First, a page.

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The two of the most frequently used words in the Russian language, the two words without which it is simply impossible to get around in Russia, even when one isn’t trying to be the least polite, are actually more than just two words. I believe that anyone studying any language at all sooner or later will arrive at the point where it feels like your soul is screaming out loud for an etymologic dictionary (for those studying language but who have yet to arrive at this soul-screaming point – an etymologic dictionary explains the origin of words rather than their meaning). It does not take long when in possession of such a dictionary before one realizes that the most common greeting phrase in Russia, здравствуйте (or здравствуй, a variant which is a little less formal, yet still miles away from being as informal as the only-among-close-friends привет) actually is short for the original greeting of здрава желаю, meaning “I wish [you] health”. It can also be said that здравствуйте means “I wish you to be healthy”. Both of these meanings underline, in my opinion, the eternal Russian dread of disease. Therefore it cannot come as any surprise to anyone familiar with this culture that its people would have a greeting that means wishing everyone health all the time.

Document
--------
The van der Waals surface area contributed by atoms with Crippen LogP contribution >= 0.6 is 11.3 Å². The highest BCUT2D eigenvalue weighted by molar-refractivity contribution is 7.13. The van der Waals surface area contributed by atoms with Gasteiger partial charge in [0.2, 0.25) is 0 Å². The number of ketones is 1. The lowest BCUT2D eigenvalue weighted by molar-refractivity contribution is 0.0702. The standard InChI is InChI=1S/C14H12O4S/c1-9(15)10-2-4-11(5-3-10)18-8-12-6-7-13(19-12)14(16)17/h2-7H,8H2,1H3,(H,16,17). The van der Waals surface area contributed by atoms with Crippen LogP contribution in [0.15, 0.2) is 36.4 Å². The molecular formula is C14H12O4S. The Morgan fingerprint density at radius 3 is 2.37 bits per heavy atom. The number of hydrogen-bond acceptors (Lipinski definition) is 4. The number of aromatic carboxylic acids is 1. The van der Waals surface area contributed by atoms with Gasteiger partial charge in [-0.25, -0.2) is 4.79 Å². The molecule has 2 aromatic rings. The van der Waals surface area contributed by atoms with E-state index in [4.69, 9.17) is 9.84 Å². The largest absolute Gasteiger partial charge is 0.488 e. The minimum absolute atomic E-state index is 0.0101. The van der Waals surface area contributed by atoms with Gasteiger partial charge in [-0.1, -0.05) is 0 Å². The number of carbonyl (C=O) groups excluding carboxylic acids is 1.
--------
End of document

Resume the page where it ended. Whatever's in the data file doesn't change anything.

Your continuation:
The original meaning of the second word is not much of a surprise either, and ever the more interesting for of it. The origin of the word спасибо makes a natural connection with the long tradition of Orthodoxy in Russia. During many centuries the phrase used to thanking people спаси вас/тебя Бог [God save you] shrunk into the short спасибо, which is now the word used by people on a daily basis from Kalingrad to Vladivostok. With time the phrase was turned into a substantive, and we are now allwoded to say things like спасибо большое [big thank you], when we really want to express our gratitude.
As for the third most used word in the Russian language, that hard-to-pronounce-yet-of-absolute-necessity пожалуйста [please; certainly! by all means!; you’re welcome!; don’t mention it], I’m as lost as the next foreigner living in Russia to what its origin might be. It could have come from the adverb пожалуй [perhaps, very likely, it may be] that in turn comes from the verb пожаловать, as used in добро пожаловать [welcome]. It is the perfect to the imperfect verb жаловать, which means “to grant, to bestow, to reward, to favor, to regard with favor”. That’s my guess, anyway. Anyone who might have a qualified guess of their own about what its etymology might be? Or maybe someone actually knows?